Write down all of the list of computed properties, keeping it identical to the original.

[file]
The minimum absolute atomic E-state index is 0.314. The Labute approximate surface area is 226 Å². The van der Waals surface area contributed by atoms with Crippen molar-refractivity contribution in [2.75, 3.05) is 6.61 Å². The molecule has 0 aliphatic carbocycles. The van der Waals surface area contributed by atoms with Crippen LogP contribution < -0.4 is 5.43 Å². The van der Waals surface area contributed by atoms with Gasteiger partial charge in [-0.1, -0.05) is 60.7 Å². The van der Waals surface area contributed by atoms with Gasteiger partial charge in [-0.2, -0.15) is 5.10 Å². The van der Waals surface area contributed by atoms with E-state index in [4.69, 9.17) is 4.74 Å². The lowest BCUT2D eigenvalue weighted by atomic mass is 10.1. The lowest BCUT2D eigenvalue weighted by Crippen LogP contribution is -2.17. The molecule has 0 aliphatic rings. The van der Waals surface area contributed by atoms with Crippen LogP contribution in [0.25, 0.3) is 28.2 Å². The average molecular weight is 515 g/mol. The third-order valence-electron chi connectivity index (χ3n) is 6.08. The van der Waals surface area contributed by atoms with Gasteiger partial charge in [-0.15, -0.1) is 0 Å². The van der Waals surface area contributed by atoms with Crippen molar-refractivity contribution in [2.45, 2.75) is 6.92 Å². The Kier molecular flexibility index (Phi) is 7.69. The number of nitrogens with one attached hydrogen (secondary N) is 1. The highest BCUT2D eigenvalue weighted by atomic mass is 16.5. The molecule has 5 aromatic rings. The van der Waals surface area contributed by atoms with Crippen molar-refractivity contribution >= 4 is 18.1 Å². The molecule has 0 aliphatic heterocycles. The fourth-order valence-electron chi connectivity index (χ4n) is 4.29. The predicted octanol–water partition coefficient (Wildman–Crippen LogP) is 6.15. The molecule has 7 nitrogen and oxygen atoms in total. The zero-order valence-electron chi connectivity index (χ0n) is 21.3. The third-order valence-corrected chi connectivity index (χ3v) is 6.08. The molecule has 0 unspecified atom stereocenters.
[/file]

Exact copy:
The minimum absolute atomic E-state index is 0.314. The Labute approximate surface area is 226 Å². The van der Waals surface area contributed by atoms with Crippen molar-refractivity contribution in [2.75, 3.05) is 6.61 Å². The molecule has 0 aliphatic carbocycles. The van der Waals surface area contributed by atoms with Crippen LogP contribution < -0.4 is 5.43 Å². The van der Waals surface area contributed by atoms with Gasteiger partial charge in [-0.1, -0.05) is 60.7 Å². The van der Waals surface area contributed by atoms with Gasteiger partial charge in [-0.2, -0.15) is 5.10 Å². The van der Waals surface area contributed by atoms with E-state index in [4.69, 9.17) is 4.74 Å². The lowest BCUT2D eigenvalue weighted by atomic mass is 10.1. The lowest BCUT2D eigenvalue weighted by Crippen LogP contribution is -2.17. The molecule has 0 aliphatic rings. The van der Waals surface area contributed by atoms with Crippen LogP contribution in [0.25, 0.3) is 28.2 Å². The average molecular weight is 515 g/mol. The third-order valence-electron chi connectivity index (χ3n) is 6.08. The van der Waals surface area contributed by atoms with Gasteiger partial charge in [-0.15, -0.1) is 0 Å². The van der Waals surface area contributed by atoms with Crippen molar-refractivity contribution in [2.45, 2.75) is 6.92 Å². The Kier molecular flexibility index (Phi) is 7.69. The number of nitrogens with one attached hydrogen (secondary N) is 1. The highest BCUT2D eigenvalue weighted by atomic mass is 16.5. The molecule has 5 aromatic rings. The van der Waals surface area contributed by atoms with Crippen molar-refractivity contribution >= 4 is 18.1 Å². The molecule has 0 aliphatic heterocycles. The fourth-order valence-electron chi connectivity index (χ4n) is 4.29. The predicted octanol–water partition coefficient (Wildman–Crippen LogP) is 6.15. The molecule has 7 nitrogen and oxygen atoms in total. The zero-order valence-electron chi connectivity index (χ0n) is 21.3. The third-order valence-corrected chi connectivity index (χ3v) is 6.08. The molecule has 0 unspecified atom stereocenters.